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Running and the Development of Disability with Age

James F. Fries, MD; Gurkirpal Singh, MD; Dianne Morfeld, BA; Helen B. Hubert, PhD; Nancy E. Lane, MD; and Byron W. Brown, PhD
[+] Article, Author, and Disclosure Information

From Stanford University School of Medicine, Stanford, California. Requests for Reprints: James F. Fries, MD, 1000 Welch Road, Suite 203, Palo Alto, CA 94304-1808. Grant Support: By grant AR20610-16 from the National Institutes of Health to the Stanford Arthritis Center.

Copyright ©2004 by the American College of Physicians

Ann Intern Med. 1994;121(7):502-509. doi:10.7326/0003-4819-121-7-199410010-00005
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Objective: To determine, by longitudinal study, whether regular vigorous running activity is associated with accelerated, unchanged, or postponed development of disability with increasing age.

Study Design: 8-year prospective, longitudinal study with yearly assessments.

Participants: 451 members of a runners' club and 330 community controls who were initially 50 to 72 years old (also characterized as “ever-runners” [n = 534] and “never-runners” [n = 247], respectively).

Measurements: The dependent variable was disability as assessed by the Health Assessment Questionnaire and separately validated in these participant cohorts. Covariates included age, sex, body mass index, comorbid conditions, education level, smoking history, alcohol intake, mean blood pressure, initial disability level, family history of arthritis, and radiologic evidence of osteoarthritis of the knee in a subsample.

Results: Initially, the runners were leaner, reported joint symptoms less frequently, took fewer medications, had fewer medical problems, and had fewer instances of and less severity of disability, suggesting either that the average previous 12 years of running had improved health or that self-selection bias was present. After 8 years of longitudinal study, the differences in initial disability levels (0.026 compared with 0.079; P < 0.001) had steadily increased to 0.071 for runners compared with 0.242 for controls (P < 0.001). The difference was consistent for men and women. The rate of development of disability was several times lower in the runners' club members than in community controls; this difference persisted after adjusting for age, sex, body mass, baseline disability, smoking history, history of arthritis, or other comorbid conditions (slopes of progression of disability for the years 1984 to 1992, after adjusting for covariates: men in the runners' club, 0.004 (SE, 0.002); community controls, 0.012 (SE, 0.002); women in the runners' club, 0.009 (SE, 0.005); community controls, 0.027 (SE, 0.004); P < 0.002 for both sets of comparisons). In addition to differences in disability, there were significant differences in mortality between the runners' club members (1.49%) and community controls (7.09%) (P < 0.001). These differences remained significant after adjusting for age, sex, body mass, comorbid conditions, education level, smoking history, alcohol intake, and mean blood pressure (P < 0.002, conditional risk ratio for community controls compared with the runners, 4.27; 95% CI, 1.78 to 10.26).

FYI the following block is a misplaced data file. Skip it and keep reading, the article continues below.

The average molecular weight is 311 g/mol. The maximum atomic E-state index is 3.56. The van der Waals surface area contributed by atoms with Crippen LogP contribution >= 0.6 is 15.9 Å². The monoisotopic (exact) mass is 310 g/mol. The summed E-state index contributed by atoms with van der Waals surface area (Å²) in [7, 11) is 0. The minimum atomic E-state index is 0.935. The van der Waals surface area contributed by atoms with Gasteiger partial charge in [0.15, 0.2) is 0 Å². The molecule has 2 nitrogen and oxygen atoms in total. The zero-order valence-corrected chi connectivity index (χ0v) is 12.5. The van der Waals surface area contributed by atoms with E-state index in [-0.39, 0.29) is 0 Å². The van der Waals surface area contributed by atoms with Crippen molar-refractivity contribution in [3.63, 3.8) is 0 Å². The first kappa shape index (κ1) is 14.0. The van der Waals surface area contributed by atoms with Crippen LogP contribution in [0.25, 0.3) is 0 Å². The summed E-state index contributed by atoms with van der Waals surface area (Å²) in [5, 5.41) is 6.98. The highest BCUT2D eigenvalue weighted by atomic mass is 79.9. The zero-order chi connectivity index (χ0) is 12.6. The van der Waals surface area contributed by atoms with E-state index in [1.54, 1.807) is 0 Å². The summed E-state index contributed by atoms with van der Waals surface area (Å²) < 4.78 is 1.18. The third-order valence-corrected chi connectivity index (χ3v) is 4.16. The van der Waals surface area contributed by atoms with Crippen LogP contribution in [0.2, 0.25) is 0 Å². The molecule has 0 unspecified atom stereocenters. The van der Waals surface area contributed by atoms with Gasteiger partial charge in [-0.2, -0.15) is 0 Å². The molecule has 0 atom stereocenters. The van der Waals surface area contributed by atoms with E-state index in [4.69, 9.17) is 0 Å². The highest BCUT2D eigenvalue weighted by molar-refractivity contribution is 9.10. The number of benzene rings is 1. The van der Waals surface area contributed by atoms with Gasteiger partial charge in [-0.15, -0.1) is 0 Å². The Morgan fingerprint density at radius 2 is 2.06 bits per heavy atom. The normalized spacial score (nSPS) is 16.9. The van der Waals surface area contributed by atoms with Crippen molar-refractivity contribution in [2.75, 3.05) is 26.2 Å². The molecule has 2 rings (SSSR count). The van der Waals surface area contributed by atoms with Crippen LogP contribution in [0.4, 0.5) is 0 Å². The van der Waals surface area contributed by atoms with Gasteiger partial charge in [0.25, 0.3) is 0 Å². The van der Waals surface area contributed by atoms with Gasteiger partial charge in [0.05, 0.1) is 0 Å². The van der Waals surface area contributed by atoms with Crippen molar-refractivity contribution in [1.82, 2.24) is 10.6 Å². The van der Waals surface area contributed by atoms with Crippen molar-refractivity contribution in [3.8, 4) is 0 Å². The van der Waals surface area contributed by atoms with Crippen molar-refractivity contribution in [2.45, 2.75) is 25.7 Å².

Conclusions: Older persons who engage in vigorous running and other aerobic activities have lower mortality and slower development of disability than do members of the general population. This association is probably related to increased aerobic activity, strength, fitness, and increased organ reserve rather than to an effect of postponed osteoarthritis development.




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Figure 1.
Progression of disability over time. Top.PBottom.

Runners' club members compared with community controls. Data from all patients and all data points were compared with data from continuing 1992 participants (completers). Bars represent 95% confidence limits. No significant differences existed between those completing 8 years of the study (1992 participants) and data including all data points, but significant differences between runners' club participants and community controls were observed at all time points ( < 0.01). Ever-runners compared with never-runners. Similar differences, significant at all time points, are seen when ever-runners, those who have ever run for 1 month or more, were compared with never-runners. Bars represent 95% confidence limits (1992 participants).

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Figure 2.
Progression of disability over time by sex.P

Runners' club compared with community controls. Disability progression is less in the runners' club members. Significant differences were noted for men and women, with the effects more pronounced in women ( < 0.05). Bars represent 95% confidence limits (1992 participants).

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Figure 3.
Disability levels by age.P

The figure presents a cross-sectional analysis of disability in runner's club, community control, and all participants in 1992. Differences between runner's club members and community controls are significant ( < 0.05) at all ages except for the youngest and the oldest. Bars represent 95% confidence limits.

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Figure 4.
Survival analysis.Table 4

Kaplan-Meier survival curves are presented for runners' club members and for community controls. Bars represent 95% confidence limits. These curves present the crude mortality data; shows data adjusted for relevant covariates.

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